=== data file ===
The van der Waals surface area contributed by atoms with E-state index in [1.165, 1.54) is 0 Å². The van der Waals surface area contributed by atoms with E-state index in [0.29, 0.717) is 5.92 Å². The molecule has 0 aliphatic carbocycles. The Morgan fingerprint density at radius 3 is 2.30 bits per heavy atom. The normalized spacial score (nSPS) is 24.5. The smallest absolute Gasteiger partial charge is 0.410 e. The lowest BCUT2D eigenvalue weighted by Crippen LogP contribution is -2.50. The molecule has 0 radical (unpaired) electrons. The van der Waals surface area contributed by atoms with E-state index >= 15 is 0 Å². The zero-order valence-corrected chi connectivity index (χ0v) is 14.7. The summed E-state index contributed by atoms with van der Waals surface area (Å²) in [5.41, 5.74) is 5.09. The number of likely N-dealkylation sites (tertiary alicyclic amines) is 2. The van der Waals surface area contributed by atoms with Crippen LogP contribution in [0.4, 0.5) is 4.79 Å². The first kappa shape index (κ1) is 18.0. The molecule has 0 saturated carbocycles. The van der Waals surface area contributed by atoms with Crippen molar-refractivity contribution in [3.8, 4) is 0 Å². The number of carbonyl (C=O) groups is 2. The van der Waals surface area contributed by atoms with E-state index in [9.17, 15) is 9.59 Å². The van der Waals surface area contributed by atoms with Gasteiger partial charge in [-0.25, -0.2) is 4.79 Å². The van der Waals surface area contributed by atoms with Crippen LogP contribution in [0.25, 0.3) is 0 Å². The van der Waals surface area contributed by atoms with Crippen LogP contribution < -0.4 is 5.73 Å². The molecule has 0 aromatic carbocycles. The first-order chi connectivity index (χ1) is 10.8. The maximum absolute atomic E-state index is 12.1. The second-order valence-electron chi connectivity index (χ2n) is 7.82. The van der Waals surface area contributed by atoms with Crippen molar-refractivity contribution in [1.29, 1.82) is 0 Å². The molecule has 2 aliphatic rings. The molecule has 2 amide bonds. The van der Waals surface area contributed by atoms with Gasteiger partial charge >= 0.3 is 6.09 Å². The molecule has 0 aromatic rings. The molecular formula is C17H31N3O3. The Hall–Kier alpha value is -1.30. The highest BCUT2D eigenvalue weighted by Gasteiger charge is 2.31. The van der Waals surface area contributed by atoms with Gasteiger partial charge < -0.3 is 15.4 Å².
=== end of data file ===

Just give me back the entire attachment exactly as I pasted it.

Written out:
The van der Waals surface area contributed by atoms with E-state index in [1.165, 1.54) is 0 Å². The van der Waals surface area contributed by atoms with E-state index in [0.29, 0.717) is 5.92 Å². The molecule has 0 aliphatic carbocycles. The Morgan fingerprint density at radius 3 is 2.30 bits per heavy atom. The normalized spacial score (nSPS) is 24.5. The smallest absolute Gasteiger partial charge is 0.410 e. The lowest BCUT2D eigenvalue weighted by Crippen LogP contribution is -2.50. The molecule has 0 radical (unpaired) electrons. The van der Waals surface area contributed by atoms with E-state index >= 15 is 0 Å². The zero-order valence-corrected chi connectivity index (χ0v) is 14.7. The summed E-state index contributed by atoms with van der Waals surface area (Å²) in [5.41, 5.74) is 5.09. The number of likely N-dealkylation sites (tertiary alicyclic amines) is 2. The van der Waals surface area contributed by atoms with Crippen LogP contribution in [0.4, 0.5) is 4.79 Å². The first kappa shape index (κ1) is 18.0. The molecule has 0 saturated carbocycles. The van der Waals surface area contributed by atoms with Crippen molar-refractivity contribution in [3.8, 4) is 0 Å². The number of carbonyl (C=O) groups is 2. The van der Waals surface area contributed by atoms with E-state index in [9.17, 15) is 9.59 Å². The van der Waals surface area contributed by atoms with Gasteiger partial charge in [-0.25, -0.2) is 4.79 Å². The van der Waals surface area contributed by atoms with Crippen LogP contribution in [0.25, 0.3) is 0 Å². The van der Waals surface area contributed by atoms with Crippen LogP contribution < -0.4 is 5.73 Å². The molecule has 0 aromatic carbocycles. The first-order chi connectivity index (χ1) is 10.8. The maximum absolute atomic E-state index is 12.1. The second-order valence-electron chi connectivity index (χ2n) is 7.82. The van der Waals surface area contributed by atoms with Crippen molar-refractivity contribution in [1.29, 1.82) is 0 Å². The molecule has 2 aliphatic rings. The molecule has 2 amide bonds. The van der Waals surface area contributed by atoms with Gasteiger partial charge >= 0.3 is 6.09 Å². The molecule has 0 aromatic rings. The molecular formula is C17H31N3O3. The Hall–Kier alpha value is -1.30. The highest BCUT2D eigenvalue weighted by Gasteiger charge is 2.31. The van der Waals surface area contributed by atoms with Gasteiger partial charge < -0.3 is 15.4 Å².